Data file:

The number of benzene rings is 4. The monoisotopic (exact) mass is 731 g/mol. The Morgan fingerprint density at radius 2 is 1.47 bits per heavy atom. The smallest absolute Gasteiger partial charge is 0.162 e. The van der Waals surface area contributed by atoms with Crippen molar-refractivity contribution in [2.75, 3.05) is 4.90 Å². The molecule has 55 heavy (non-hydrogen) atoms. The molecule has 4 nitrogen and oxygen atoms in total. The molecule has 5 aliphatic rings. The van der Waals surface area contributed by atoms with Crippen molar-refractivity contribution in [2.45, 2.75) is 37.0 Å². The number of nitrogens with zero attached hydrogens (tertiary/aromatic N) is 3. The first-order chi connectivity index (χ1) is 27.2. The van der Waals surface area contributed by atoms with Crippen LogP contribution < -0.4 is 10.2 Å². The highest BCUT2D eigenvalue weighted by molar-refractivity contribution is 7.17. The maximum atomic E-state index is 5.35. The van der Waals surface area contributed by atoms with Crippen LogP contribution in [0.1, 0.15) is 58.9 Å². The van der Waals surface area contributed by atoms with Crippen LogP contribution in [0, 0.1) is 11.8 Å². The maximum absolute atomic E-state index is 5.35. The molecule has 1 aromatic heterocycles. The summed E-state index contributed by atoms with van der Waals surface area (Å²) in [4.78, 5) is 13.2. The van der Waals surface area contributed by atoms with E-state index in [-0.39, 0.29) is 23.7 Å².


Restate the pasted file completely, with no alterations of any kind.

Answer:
The number of benzene rings is 4. The monoisotopic (exact) mass is 731 g/mol. The Morgan fingerprint density at radius 2 is 1.47 bits per heavy atom. The smallest absolute Gasteiger partial charge is 0.162 e. The van der Waals surface area contributed by atoms with Crippen molar-refractivity contribution in [2.75, 3.05) is 4.90 Å². The molecule has 55 heavy (non-hydrogen) atoms. The molecule has 4 nitrogen and oxygen atoms in total. The molecule has 5 aliphatic rings. The van der Waals surface area contributed by atoms with Crippen molar-refractivity contribution in [2.45, 2.75) is 37.0 Å². The number of nitrogens with zero attached hydrogens (tertiary/aromatic N) is 3. The first-order chi connectivity index (χ1) is 27.2. The van der Waals surface area contributed by atoms with Crippen LogP contribution < -0.4 is 10.2 Å². The highest BCUT2D eigenvalue weighted by molar-refractivity contribution is 7.17. The maximum atomic E-state index is 5.35. The van der Waals surface area contributed by atoms with Crippen LogP contribution in [0.1, 0.15) is 58.9 Å². The van der Waals surface area contributed by atoms with Crippen LogP contribution in [0, 0.1) is 11.8 Å². The maximum absolute atomic E-state index is 5.35. The molecule has 1 aromatic heterocycles. The summed E-state index contributed by atoms with van der Waals surface area (Å²) in [4.78, 5) is 13.2. The van der Waals surface area contributed by atoms with E-state index in [-0.39, 0.29) is 23.7 Å².